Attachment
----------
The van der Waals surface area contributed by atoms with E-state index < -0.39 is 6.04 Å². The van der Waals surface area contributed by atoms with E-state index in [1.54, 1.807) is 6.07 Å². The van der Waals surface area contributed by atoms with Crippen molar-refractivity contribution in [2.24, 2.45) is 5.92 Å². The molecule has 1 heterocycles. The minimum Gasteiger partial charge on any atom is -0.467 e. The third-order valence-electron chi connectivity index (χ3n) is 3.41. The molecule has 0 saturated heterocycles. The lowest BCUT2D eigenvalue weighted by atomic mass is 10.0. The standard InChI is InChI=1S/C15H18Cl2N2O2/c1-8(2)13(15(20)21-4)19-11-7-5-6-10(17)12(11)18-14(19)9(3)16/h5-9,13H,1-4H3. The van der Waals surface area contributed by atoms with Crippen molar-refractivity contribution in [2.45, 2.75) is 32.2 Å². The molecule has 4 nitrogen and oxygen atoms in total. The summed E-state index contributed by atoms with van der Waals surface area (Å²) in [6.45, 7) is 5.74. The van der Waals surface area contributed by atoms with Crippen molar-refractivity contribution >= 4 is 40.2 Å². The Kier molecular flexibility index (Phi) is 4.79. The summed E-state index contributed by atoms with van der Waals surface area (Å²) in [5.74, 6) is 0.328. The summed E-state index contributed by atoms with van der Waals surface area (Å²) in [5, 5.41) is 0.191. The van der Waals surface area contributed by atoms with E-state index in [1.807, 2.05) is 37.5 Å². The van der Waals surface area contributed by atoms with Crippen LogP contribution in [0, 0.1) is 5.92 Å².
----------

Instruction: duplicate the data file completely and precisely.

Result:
The van der Waals surface area contributed by atoms with E-state index < -0.39 is 6.04 Å². The van der Waals surface area contributed by atoms with E-state index in [1.54, 1.807) is 6.07 Å². The van der Waals surface area contributed by atoms with Crippen molar-refractivity contribution in [2.24, 2.45) is 5.92 Å². The molecule has 1 heterocycles. The minimum Gasteiger partial charge on any atom is -0.467 e. The third-order valence-electron chi connectivity index (χ3n) is 3.41. The molecule has 0 saturated heterocycles. The lowest BCUT2D eigenvalue weighted by atomic mass is 10.0. The standard InChI is InChI=1S/C15H18Cl2N2O2/c1-8(2)13(15(20)21-4)19-11-7-5-6-10(17)12(11)18-14(19)9(3)16/h5-9,13H,1-4H3. The van der Waals surface area contributed by atoms with Crippen molar-refractivity contribution in [2.45, 2.75) is 32.2 Å². The molecule has 4 nitrogen and oxygen atoms in total. The summed E-state index contributed by atoms with van der Waals surface area (Å²) in [6.45, 7) is 5.74. The van der Waals surface area contributed by atoms with Crippen molar-refractivity contribution >= 4 is 40.2 Å². The Kier molecular flexibility index (Phi) is 4.79. The summed E-state index contributed by atoms with van der Waals surface area (Å²) in [5.74, 6) is 0.328. The summed E-state index contributed by atoms with van der Waals surface area (Å²) in [5, 5.41) is 0.191. The van der Waals surface area contributed by atoms with E-state index in [1.807, 2.05) is 37.5 Å². The van der Waals surface area contributed by atoms with Crippen LogP contribution in [0, 0.1) is 5.92 Å².